During a recent tour of Dhuri to thank the people for electing Gobind Singh Longowal of the Shiromani Akali Dal (SAD) as legislator in the byelection, Punjab chief minister Parkash Singh Badal lent a sympathetic ear to the media, too. During an interaction on the last day of his trip, a journalist requested the CM: “Badal Saab, please think about us also. Give us plots at concessional rates from some quota.” Badal replied that it was not possible right now. “I cannot even give you exemption from paying fee at toll plazas,” he said. But the scribe did not give up, asking: “Fer tussi saade layi ki karoge? (Then what else will you do for us?)” Badal, famous for his subtle wit, responded: “Main tuhada satkar karoonga. Kehnde ho teh hath ban ke khad ke kar dinda haan (I’ll respect you. If you say, I can stand up to do it with folded hands).” There were giggles all around and even some red faces.
Leader in absentia
Capt Amarinder Singh, deputy leader of the Congress in the Lok Sabha, has never camouflaged his preference for state politics. The former Punjab chief minister, who represents Amritsar in the Lower House, shows it at every available opportunity. While Amarinder has not let go of any chance to tear into the Badal duo, chief minister Parkash Singh Badal and his deputy CM son, Sukhbir Singh Badal, in Punjab, his irregular appearance in the Lok Sabha has been a matter of concern for the party’s central leadership. His attendance in the House was merely 10%, lowest among MPs from the north region, against the national average of 85% and the state average of 78% in the past one year, according to data available on www.prsindia.org. Jammu and Kashmir Peoples Democratic Party MP Muzaffar Hussain Baig matched him with 10% attendance. In the recent Budget session, the former CM’s attendance was just 6%. If the Congress, with the lowest-ever tally of 44 MPs, was counting on him to lead the charge in the Lok Sabha, Amarinder was not there on most days.
Question of luck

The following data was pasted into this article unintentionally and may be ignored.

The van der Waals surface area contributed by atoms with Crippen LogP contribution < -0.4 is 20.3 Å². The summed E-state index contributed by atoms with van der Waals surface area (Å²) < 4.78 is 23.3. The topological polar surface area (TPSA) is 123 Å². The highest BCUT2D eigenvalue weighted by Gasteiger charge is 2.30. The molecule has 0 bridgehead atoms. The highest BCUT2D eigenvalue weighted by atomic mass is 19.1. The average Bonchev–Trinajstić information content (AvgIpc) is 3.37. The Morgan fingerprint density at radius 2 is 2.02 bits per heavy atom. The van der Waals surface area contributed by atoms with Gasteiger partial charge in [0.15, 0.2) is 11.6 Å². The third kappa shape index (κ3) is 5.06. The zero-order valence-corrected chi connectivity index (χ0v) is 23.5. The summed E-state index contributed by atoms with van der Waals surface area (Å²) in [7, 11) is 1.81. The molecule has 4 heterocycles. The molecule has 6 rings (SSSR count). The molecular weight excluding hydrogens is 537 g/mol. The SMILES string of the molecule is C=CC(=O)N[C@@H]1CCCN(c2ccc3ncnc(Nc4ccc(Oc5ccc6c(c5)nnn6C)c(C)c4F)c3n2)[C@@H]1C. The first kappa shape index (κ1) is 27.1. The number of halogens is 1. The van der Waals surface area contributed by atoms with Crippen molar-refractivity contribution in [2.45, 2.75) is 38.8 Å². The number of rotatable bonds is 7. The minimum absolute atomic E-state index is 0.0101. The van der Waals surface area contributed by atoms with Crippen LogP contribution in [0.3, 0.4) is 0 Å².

Luck does not seem to be favouring Ranjit Singh Brahmpura, Shiromani Akali Dal (SAD) MP from Khadoor Sahib, in the Lok Sabha. The MP has been trying to put questions in the House, but not been successful in the draw of lots. “I applied on several occasions, but my question was never selected,” he said, on being asked why he did not have even a single question listed against his name. “Meri lottery nahin nikli,” is his stock reply. Not surprising, therefore, that the SAD veteran leader, who was a cabinet minister in Punjab earlier, prefers the assembly to the Lower House.
In Akali politics, honorifics have become a practice. ‘Bhai’ and ‘jathedar’ are preferred by Taksali (old timers) Akalis. The newer lot likes the prefix ‘professor’ to project the image of educated leaders. The latest Akali to join the club is Virsa Singh Valtoha, whose press note referred to him as “Professor Virsa Singh Valtoha” the other day. Valtoha, says one of his close aides, holds a master’s degree in Punjabi from Guru Nanak Dev University and had also taught at Khalsa College for two years. The other Akali “professors” include former Shiromani Gurdwara Parbandhak Committee (SGPC) president professor Kirpal Singh Badungar and Anandpur Sahib MP professor Prem Singh Chandumajra. Valtoha wanted teaching as his full-time profession and had even cleared the UGC (University Grants Commission) test to become a lecturer. “Luck had something else in store for me. I came into politics,” he said.